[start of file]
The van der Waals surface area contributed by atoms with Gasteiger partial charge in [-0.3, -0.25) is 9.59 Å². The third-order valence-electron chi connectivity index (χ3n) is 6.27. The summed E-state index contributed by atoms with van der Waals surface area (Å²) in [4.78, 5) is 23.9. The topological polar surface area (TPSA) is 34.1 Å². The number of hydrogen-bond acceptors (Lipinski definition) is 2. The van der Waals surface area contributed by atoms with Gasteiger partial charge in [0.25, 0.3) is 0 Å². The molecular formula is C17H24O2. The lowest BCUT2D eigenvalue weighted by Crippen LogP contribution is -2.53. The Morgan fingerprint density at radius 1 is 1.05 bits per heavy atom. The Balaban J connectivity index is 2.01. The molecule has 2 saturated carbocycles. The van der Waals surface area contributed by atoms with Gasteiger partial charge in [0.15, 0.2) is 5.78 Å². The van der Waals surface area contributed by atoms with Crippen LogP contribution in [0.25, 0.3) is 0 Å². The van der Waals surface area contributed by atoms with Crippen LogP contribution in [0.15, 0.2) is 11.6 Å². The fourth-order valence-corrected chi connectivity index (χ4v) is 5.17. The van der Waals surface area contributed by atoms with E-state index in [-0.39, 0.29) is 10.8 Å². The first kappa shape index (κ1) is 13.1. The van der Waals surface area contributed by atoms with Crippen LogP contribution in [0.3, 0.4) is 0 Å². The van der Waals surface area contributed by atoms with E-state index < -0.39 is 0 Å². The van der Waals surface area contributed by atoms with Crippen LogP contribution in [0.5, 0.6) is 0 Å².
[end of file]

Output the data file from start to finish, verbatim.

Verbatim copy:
The van der Waals surface area contributed by atoms with Gasteiger partial charge in [-0.3, -0.25) is 9.59 Å². The third-order valence-electron chi connectivity index (χ3n) is 6.27. The summed E-state index contributed by atoms with van der Waals surface area (Å²) in [4.78, 5) is 23.9. The topological polar surface area (TPSA) is 34.1 Å². The number of hydrogen-bond acceptors (Lipinski definition) is 2. The van der Waals surface area contributed by atoms with Gasteiger partial charge in [0.25, 0.3) is 0 Å². The molecular formula is C17H24O2. The lowest BCUT2D eigenvalue weighted by Crippen LogP contribution is -2.53. The Morgan fingerprint density at radius 1 is 1.05 bits per heavy atom. The Balaban J connectivity index is 2.01. The molecule has 2 saturated carbocycles. The van der Waals surface area contributed by atoms with Gasteiger partial charge in [0.15, 0.2) is 5.78 Å². The van der Waals surface area contributed by atoms with Crippen LogP contribution in [0.25, 0.3) is 0 Å². The van der Waals surface area contributed by atoms with Crippen LogP contribution in [0.15, 0.2) is 11.6 Å². The fourth-order valence-corrected chi connectivity index (χ4v) is 5.17. The van der Waals surface area contributed by atoms with E-state index in [-0.39, 0.29) is 10.8 Å². The first kappa shape index (κ1) is 13.1. The van der Waals surface area contributed by atoms with Crippen LogP contribution in [0.3, 0.4) is 0 Å². The van der Waals surface area contributed by atoms with E-state index < -0.39 is 0 Å². The van der Waals surface area contributed by atoms with Crippen LogP contribution in [0.5, 0.6) is 0 Å².